Eugh. Research Methods assignment. It’s short. It should be simple. Just read two articles, write about the approach they’ve taken and the methods they’ve used, some other stuff, only a thousand words. Easy, right? Uh, no. Once you’re done reading about environmental policy in the Netherlands (which is exactly as boring as it sounds), you have to figure out exactly what they’re trying to say (I tune out whenever anybody mentions Foucault) and then whether the epistemological standpoint of the article is constructivism or subjectivism. The way I solved the last problem was: knowing that the research methodology was discourse analysis, I Googled “discourse analysis constructivism” and “discourse analysis subjectivism”. The former had about ten times as many results, so it must be right!

So, yeah. I would say that a good portion of the day was devoted to attempting to get onto that assignment. What a bore. I’m taking the day off (i.e. wagging one lecture, given I don’t have a Psych tute on odd numbered weeks), so hopefully I can get the first two parts of that done (the third is done in class on Tuesday). The only other interesting thing to happen today was an email telling me that some of my photos will be published in Audio Technology Magazine. Somebody found the photos I had taken of the live music rally and wanted to use some for an article he was writing. So I’ll receive a copy of the magazine in the mail soon. Until now, you can see the photos in the magazine preview here (skip to page four). And because I couldn’t take a photo of any of those things, Today’s Photo is of a stove coffee pot. Do I need a reason?

Day 218- March 27, 2010

I’ve had quite a few musical-related photos recently. So today isn’t one of those, but rather a post-musical photo, taken at a cafe in Ivanhoe that we went to. It’s all over by the way– tonight was Closing Night. So no more photos from rehearsals (not that I had that many, but I had a few of amplifiers or something boring like that). And I decided not to make that photo of people throwing popcorn at Josiah Today’s Photo (the one where you can see the popcorn he’s been eating in his mouth and it’s revolting). I trust this will be a great relief for him.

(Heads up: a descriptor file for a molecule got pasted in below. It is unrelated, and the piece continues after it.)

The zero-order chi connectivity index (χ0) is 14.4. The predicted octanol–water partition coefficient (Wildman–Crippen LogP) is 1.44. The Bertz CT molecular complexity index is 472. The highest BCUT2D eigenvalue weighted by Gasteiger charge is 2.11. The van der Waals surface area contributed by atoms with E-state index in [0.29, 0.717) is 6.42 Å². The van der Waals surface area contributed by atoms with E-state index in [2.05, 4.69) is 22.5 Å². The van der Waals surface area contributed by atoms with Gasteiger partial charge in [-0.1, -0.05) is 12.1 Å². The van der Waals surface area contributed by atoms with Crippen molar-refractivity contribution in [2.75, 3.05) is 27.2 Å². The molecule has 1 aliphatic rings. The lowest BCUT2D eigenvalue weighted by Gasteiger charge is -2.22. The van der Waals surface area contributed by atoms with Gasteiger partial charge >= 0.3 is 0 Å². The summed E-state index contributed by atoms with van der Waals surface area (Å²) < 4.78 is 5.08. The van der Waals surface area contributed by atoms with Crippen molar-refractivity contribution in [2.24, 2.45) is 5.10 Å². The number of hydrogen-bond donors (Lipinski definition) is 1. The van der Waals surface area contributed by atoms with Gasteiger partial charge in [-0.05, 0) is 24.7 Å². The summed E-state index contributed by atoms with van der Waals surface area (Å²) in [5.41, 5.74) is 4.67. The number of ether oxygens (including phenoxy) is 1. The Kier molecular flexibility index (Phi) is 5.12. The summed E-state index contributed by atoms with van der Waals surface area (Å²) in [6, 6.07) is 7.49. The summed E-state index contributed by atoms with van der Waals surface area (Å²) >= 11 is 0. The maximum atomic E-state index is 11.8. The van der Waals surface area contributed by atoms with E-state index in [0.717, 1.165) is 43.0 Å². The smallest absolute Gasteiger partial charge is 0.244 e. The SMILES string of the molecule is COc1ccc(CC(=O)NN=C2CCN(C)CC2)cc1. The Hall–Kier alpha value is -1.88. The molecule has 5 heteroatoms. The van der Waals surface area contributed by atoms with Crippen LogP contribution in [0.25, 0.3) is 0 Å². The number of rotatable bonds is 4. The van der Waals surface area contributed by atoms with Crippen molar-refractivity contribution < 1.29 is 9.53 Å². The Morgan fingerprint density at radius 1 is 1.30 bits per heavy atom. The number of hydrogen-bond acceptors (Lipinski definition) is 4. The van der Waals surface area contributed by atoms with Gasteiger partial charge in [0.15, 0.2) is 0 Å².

I’ll skip over most of the day, because it mainly just involved work (and some degree of bewilderment concerning my pay, but that’s another story). Our story begins at approximately 7.30pm, when the musical began. There’s a section in the overture, in which a single-bar motif (the one that appears in Heaven On Their Minds and The 39 Lashes) is repeated for 19 bars before the horns and organ come in. I normally watch the conductor to cue me for the next section, but he lost count and had to guess where we were. So then he cued us for the next section and we came in at the wrong time, which was greatly confusing for the dancers. Oh dear. But they managed to catch up. Or whatever.

It was quite a good production for closing night. Everybody seemed pretty pumped (especially Andrew, who decided that he was Very Rock and stood up to take his solo), and we kind of went wild during The Crucifixion (which is, essentially, free improvisation). Then, during the bows (a reprise of Superstar), we kept playing at the end after being cut off. Very celebratory. Just jamming on the one chord (E major, if you’re interested, although I threw in a 7 and a flat 9). Very good fun.

After the clean up and throwing popcorn at Josiah, we went to Stokers, a nocturnal pancake place near the school. But it was pretty full (and the barrista looked hopeless), so we went to another place. Alack, they weren’t even serving coffee! But we couldn’t be bothered going anywhere else, so I begrudgingly enjoyed a glass of soda water. I had some cake, but it was pretty gross. Should have gone with the lemon tart…